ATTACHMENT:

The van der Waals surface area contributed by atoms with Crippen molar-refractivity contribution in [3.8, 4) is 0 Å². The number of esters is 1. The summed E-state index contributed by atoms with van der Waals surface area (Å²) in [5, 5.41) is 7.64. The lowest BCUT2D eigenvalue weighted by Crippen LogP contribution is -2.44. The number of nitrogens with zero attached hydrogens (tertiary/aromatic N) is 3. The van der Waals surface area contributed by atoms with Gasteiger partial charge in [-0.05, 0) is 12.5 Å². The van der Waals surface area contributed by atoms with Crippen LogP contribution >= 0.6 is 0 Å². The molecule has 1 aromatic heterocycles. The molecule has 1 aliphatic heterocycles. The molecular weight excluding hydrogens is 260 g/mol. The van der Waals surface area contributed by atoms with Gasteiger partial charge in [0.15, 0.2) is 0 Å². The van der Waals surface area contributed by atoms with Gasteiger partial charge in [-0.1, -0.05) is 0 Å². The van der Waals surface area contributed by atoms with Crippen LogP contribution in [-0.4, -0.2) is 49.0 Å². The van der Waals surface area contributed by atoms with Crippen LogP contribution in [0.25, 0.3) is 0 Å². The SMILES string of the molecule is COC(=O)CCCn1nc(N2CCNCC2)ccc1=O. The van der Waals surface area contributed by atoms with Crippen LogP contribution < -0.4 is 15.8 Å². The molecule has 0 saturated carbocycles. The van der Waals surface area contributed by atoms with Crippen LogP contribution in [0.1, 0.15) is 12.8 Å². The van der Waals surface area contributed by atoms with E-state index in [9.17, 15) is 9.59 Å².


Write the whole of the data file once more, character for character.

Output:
The van der Waals surface area contributed by atoms with Crippen molar-refractivity contribution in [3.8, 4) is 0 Å². The number of esters is 1. The summed E-state index contributed by atoms with van der Waals surface area (Å²) in [5, 5.41) is 7.64. The lowest BCUT2D eigenvalue weighted by Crippen LogP contribution is -2.44. The number of nitrogens with zero attached hydrogens (tertiary/aromatic N) is 3. The van der Waals surface area contributed by atoms with Gasteiger partial charge in [-0.05, 0) is 12.5 Å². The van der Waals surface area contributed by atoms with Crippen LogP contribution >= 0.6 is 0 Å². The molecule has 1 aromatic heterocycles. The molecule has 1 aliphatic heterocycles. The molecular weight excluding hydrogens is 260 g/mol. The van der Waals surface area contributed by atoms with Gasteiger partial charge in [0.15, 0.2) is 0 Å². The van der Waals surface area contributed by atoms with Gasteiger partial charge in [-0.1, -0.05) is 0 Å². The van der Waals surface area contributed by atoms with Crippen LogP contribution in [-0.4, -0.2) is 49.0 Å². The van der Waals surface area contributed by atoms with Crippen LogP contribution in [0.25, 0.3) is 0 Å². The SMILES string of the molecule is COC(=O)CCCn1nc(N2CCNCC2)ccc1=O. The van der Waals surface area contributed by atoms with Crippen LogP contribution < -0.4 is 15.8 Å². The molecule has 0 saturated carbocycles. The van der Waals surface area contributed by atoms with Crippen LogP contribution in [0.1, 0.15) is 12.8 Å². The van der Waals surface area contributed by atoms with E-state index in [9.17, 15) is 9.59 Å².